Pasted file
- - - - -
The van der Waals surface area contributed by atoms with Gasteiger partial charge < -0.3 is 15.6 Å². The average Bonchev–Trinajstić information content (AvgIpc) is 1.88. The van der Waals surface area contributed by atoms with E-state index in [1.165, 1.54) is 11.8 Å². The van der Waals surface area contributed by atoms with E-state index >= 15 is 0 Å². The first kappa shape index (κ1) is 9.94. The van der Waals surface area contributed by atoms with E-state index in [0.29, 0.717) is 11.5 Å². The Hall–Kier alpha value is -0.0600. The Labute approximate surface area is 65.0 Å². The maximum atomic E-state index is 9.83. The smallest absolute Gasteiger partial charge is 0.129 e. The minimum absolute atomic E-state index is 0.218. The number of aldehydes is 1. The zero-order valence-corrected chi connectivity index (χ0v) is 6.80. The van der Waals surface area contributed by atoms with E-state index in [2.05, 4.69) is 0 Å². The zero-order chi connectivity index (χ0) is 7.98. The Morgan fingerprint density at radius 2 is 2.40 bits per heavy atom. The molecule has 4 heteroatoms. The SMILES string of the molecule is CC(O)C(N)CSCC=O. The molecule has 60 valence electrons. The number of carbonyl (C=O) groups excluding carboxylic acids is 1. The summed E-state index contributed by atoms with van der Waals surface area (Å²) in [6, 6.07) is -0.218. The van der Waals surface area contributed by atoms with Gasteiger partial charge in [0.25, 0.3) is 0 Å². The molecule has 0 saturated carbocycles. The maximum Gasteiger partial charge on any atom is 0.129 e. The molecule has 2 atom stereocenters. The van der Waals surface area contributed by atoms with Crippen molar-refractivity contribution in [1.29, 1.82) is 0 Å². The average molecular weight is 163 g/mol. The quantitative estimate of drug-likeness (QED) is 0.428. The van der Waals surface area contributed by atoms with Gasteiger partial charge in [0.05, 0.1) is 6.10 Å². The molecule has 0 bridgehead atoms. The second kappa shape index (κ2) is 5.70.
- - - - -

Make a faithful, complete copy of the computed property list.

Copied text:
The van der Waals surface area contributed by atoms with Gasteiger partial charge < -0.3 is 15.6 Å². The average Bonchev–Trinajstić information content (AvgIpc) is 1.88. The van der Waals surface area contributed by atoms with E-state index in [1.165, 1.54) is 11.8 Å². The van der Waals surface area contributed by atoms with E-state index >= 15 is 0 Å². The first kappa shape index (κ1) is 9.94. The van der Waals surface area contributed by atoms with E-state index in [0.29, 0.717) is 11.5 Å². The Hall–Kier alpha value is -0.0600. The Labute approximate surface area is 65.0 Å². The maximum atomic E-state index is 9.83. The smallest absolute Gasteiger partial charge is 0.129 e. The minimum absolute atomic E-state index is 0.218. The number of aldehydes is 1. The zero-order valence-corrected chi connectivity index (χ0v) is 6.80. The van der Waals surface area contributed by atoms with E-state index in [2.05, 4.69) is 0 Å². The zero-order chi connectivity index (χ0) is 7.98. The Morgan fingerprint density at radius 2 is 2.40 bits per heavy atom. The molecule has 4 heteroatoms. The SMILES string of the molecule is CC(O)C(N)CSCC=O. The molecule has 60 valence electrons. The number of carbonyl (C=O) groups excluding carboxylic acids is 1. The summed E-state index contributed by atoms with van der Waals surface area (Å²) in [6, 6.07) is -0.218. The van der Waals surface area contributed by atoms with Gasteiger partial charge in [0.25, 0.3) is 0 Å². The molecule has 0 saturated carbocycles. The maximum Gasteiger partial charge on any atom is 0.129 e. The molecule has 2 atom stereocenters. The van der Waals surface area contributed by atoms with Crippen molar-refractivity contribution in [1.29, 1.82) is 0 Å². The average molecular weight is 163 g/mol. The quantitative estimate of drug-likeness (QED) is 0.428. The van der Waals surface area contributed by atoms with Gasteiger partial charge in [0.05, 0.1) is 6.10 Å². The molecule has 0 bridgehead atoms. The second kappa shape index (κ2) is 5.70.